Wednesday, February 25, 2009

An intelligent travel assistant

It was way back in 1985 I first began exploring the use of AI expert systems to automate the travel process. At that time a close friend worked for Mad Intelligent Systems in Santa Clara California. I was at United Airlines and I already had a thirst for emerging technology. I believed that automating the travel process would be made easier. This belief was reinforced when I viewed the Knowledge Navigator video that was presented by John Scully of Apple at MacWorld in 1989. I also have spoke about intelligent agents for travel in my blog post from October 2006

Technology Review (published by MIT) cites Intelligent Software Assistants being one of the major trends to watch in 2009. In that article it mentions a new Silicon Valley startup named Siri which is a spin off of research done at SRI International for the DOD.

When online travel was first introduced, the theme promoted by many OTAs was an automated travel agent. Of course this was nothing more than marketing spin as no OTA uses expert systems to enhance the travel planning and booking process. In addition firms such as Rearden Commerce, Trip Chiill and Manticpoint all have used the marketing theme of an intelligent travel assistant. I applaud their efforts, but I still believe the ultimate travel assistant that can act like the Knowledge Navigator is still unrealized and I am hopeful with firms such as Siri, true intelligent travel assistants will emerge over the next few years.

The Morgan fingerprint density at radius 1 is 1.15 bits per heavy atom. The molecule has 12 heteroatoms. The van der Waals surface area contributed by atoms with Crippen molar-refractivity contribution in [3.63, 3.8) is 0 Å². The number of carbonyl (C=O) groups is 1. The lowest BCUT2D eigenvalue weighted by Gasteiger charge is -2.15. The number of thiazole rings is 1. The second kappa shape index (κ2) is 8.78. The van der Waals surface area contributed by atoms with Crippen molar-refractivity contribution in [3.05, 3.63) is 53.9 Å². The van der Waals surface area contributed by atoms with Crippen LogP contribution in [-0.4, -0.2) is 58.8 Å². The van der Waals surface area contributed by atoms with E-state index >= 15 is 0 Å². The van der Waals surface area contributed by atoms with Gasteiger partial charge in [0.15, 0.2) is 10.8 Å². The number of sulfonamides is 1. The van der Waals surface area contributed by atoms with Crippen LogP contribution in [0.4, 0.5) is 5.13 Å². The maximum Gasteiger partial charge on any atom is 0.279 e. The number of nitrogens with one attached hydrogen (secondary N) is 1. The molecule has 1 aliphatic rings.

Tuesday, February 24, 2009

Yelp deleting negative reviews for a fee?

Some reports have surfaced from local media about complaints from local merchants that Yelp is willing to remove negative reviews for a fee. I do not know whether these reports are accurate and reflect an overall Yelp strategy or whether there are rogue Yelp! sales reps offering this service to boost their own volumes. It should be noted that Yelp denies these allegation and states that their reps don't even have the ability to edit reviews.

There is a challenge at any Web 2.0 site to balance the open submission of user reviews with the need to police the reviews to avoid companies from trashing their competitors. As user feedback volumes increase and become more instantaneous with consumers s reading or leaving reviews through their mobile devices, managing review contact will become even more challenging. Location based services will continue to expand and promoting discounts at local restaurants is a key service desired by frequent travelers per our recent PhoCusWright research:

Tuesday, February 17, 2009

How will Twitter impact the Travel Industry?

In spite of tough economic times, the microblogging site Twitter continues to receive funding. I have to admit that even though I have a passion around all things related to emerging technologies, I have had some trouble understanding how Twitter fits into the mix and how it can impact the travel industry. That recently became much clearer.

The concept of microblogging began in March of 2006 when Facebook introduced status updates. Twitter came along in July of 2006. In May of 2008, Twitter raised 15 million and another $35 million in February 2009. Considering current economic conditions, many VCs still see an opportunity.